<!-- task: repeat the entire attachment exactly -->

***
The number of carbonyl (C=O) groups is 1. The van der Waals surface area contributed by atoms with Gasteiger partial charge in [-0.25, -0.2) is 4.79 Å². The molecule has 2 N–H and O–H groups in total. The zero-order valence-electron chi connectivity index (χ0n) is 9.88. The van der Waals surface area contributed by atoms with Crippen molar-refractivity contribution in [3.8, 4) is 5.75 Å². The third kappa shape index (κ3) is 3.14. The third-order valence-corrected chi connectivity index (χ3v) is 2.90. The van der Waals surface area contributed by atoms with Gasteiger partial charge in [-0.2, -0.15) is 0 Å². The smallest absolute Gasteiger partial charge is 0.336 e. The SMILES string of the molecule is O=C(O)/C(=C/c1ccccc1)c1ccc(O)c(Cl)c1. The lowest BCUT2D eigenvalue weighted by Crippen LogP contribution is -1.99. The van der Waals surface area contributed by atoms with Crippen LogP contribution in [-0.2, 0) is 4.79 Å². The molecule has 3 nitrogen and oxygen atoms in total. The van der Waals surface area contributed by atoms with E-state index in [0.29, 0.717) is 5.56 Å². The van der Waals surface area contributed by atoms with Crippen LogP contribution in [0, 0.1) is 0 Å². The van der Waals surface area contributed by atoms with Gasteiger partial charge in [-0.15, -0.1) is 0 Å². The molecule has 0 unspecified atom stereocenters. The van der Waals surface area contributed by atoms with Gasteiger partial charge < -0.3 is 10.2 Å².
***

The number of carbonyl (C=O) groups is 1. The van der Waals surface area contributed by atoms with Gasteiger partial charge in [-0.25, -0.2) is 4.79 Å². The molecule has 2 N–H and O–H groups in total. The zero-order valence-electron chi connectivity index (χ0n) is 9.88. The van der Waals surface area contributed by atoms with Crippen molar-refractivity contribution in [3.8, 4) is 5.75 Å². The third kappa shape index (κ3) is 3.14. The third-order valence-corrected chi connectivity index (χ3v) is 2.90. The van der Waals surface area contributed by atoms with Gasteiger partial charge in [-0.2, -0.15) is 0 Å². The smallest absolute Gasteiger partial charge is 0.336 e. The SMILES string of the molecule is O=C(O)/C(=C/c1ccccc1)c1ccc(O)c(Cl)c1. The lowest BCUT2D eigenvalue weighted by Crippen LogP contribution is -1.99. The van der Waals surface area contributed by atoms with Crippen LogP contribution in [-0.2, 0) is 4.79 Å². The molecule has 3 nitrogen and oxygen atoms in total. The van der Waals surface area contributed by atoms with E-state index in [0.29, 0.717) is 5.56 Å². The van der Waals surface area contributed by atoms with Crippen LogP contribution in [0, 0.1) is 0 Å². The van der Waals surface area contributed by atoms with Gasteiger partial charge in [-0.15, -0.1) is 0 Å². The molecule has 0 unspecified atom stereocenters. The van der Waals surface area contributed by atoms with Gasteiger partial charge < -0.3 is 10.2 Å².